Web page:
Culture and cultural universals in anthropology

Anthropologists don’t just study the evolution of human beings, they also learn about their cultures, how cultures develop, and how cultures shape human behavior. If you need to refresh your memory about culture, like what it is and how it guides human behavior, take a look at these aspects:

  • Culture is a learned set of ideas and rules about appropriate behavior shared by a group; it’s passed on from one generation to the next not by the genes but with language.

  • Although the contents of each culture are different, each culture has specific ideas of language (a way to communicate), ethics (concepts of right and wrong), social roles (rights and responsibilities per gender and age class), the supernatural (the realm of supernatural beings), styles of bodily decoration (styles normally indicate identity), family structure (marriage customs and rules for inheritance), sexual regulation (incest taboos and marriage customs) and food preferences (ideas of what’s appropriate for consumption at various social gatherings).

Anthropology of subsistence and social organization

Humanity has practiced all kinds of ways of subsistence, or getting food. This table shows different modes of subsistence and the affects they’ve had on social organization.

Band Tribe Chiefdom State/Civilization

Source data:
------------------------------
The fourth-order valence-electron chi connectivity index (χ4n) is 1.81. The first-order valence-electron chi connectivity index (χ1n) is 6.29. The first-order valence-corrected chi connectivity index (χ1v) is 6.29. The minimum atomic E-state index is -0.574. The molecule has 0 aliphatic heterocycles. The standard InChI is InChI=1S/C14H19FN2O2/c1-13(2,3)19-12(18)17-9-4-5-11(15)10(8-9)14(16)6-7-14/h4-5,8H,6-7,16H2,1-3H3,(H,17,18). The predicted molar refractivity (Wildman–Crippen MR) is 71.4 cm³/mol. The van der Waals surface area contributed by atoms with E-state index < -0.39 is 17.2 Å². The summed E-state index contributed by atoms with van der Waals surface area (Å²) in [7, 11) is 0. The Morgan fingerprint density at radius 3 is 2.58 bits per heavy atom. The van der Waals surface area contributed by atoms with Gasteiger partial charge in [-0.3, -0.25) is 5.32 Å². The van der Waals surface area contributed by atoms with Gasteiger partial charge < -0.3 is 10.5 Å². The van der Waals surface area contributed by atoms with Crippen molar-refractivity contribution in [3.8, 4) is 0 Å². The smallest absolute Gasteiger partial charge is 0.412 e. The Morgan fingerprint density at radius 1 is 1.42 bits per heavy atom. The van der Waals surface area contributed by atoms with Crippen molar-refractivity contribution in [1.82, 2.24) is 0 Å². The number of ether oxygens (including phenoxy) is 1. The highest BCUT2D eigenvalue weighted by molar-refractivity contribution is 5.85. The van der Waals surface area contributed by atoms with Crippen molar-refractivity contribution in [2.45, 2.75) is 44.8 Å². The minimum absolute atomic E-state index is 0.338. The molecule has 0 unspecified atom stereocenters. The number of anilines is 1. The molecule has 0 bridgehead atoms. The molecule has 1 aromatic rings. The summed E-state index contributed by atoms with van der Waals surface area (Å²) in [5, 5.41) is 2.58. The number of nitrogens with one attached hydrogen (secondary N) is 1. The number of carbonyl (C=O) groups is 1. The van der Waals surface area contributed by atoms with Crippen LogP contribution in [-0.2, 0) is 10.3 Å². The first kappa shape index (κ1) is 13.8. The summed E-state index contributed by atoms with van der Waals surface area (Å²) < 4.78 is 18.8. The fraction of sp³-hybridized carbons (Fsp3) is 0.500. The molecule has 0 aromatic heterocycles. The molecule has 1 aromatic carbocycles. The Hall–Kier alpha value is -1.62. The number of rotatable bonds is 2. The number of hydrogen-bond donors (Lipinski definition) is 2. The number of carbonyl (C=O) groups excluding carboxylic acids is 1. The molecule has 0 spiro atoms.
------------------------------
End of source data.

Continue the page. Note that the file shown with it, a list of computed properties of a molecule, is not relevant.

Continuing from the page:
Subsistence: Foraging Foraging/pastoralism Horticulture or (rarely) foraging Agriculture
Mobility: High Medium/cyclic Low Lowest
Food storage: Little: days to months Little: weeks to months Medium: seasons to a few years High: reliance on stored foods
Emphasis on property: Low but present Medium: among pastoralists, herded animals are property of
individuals
High: elites own special items High: major differences in material possessions by economic
class
Attitudes toward social ranking: Low: little stratification and generally equal access to
resources for all members
Medium: among pastoralists, families with more animals have
higher rank
High: hereditary elite class exists, but has more power to
coerce than command
Very high: resources allotted depend on social rank
Population: 10–150 Less than 200 Low hundreds to 1,500 Tens of thousands to millions or billions
Examples: Paiute of North American Great Basin, Inuit of Arctic
Canada
Maasai of East Africa (cattle herders), Saami of Arctic
Scandinavia (reindeer herders)
Maori of New Zealand, Vikings of medieval Scandinavia Ancient Egypt and Greece, Shang China, Maya (Mexico and
Guatemala), United States

What Is linguistic anthropology?

Language is the system humans use to communicate. Linguistic anthropology studies human language, and these points highlight humanity’s distinct way of transmitting information:

  • Human infants aren’t born with language already in mind, but all healthy infants are born hardwired to acquire any of the uniquely complex rules (grammar) of any human language.

  • Each language has a unique grammar, a complex set of rules that tell how to properly order the words in a sentence; children normally learn the outline of this grammar by about 3 years of age.

About This Article

This article is from the book:

About the book author:

Cameron M. Smith, PhD, teaches in the anthropology department at Portland State University in Oregon. His anthropological experiences include searching for early human fossils in East Africa and learning about traditional hunting methods in arctic Alaska. His research has been published in The American Journal of Physical Anthropology and The Journal of Field Archaeology. He is the author of The Top Ten Myths About Evolution (endorsed by the National Center for Science Education) and coauthor of Anthopology For Dummies.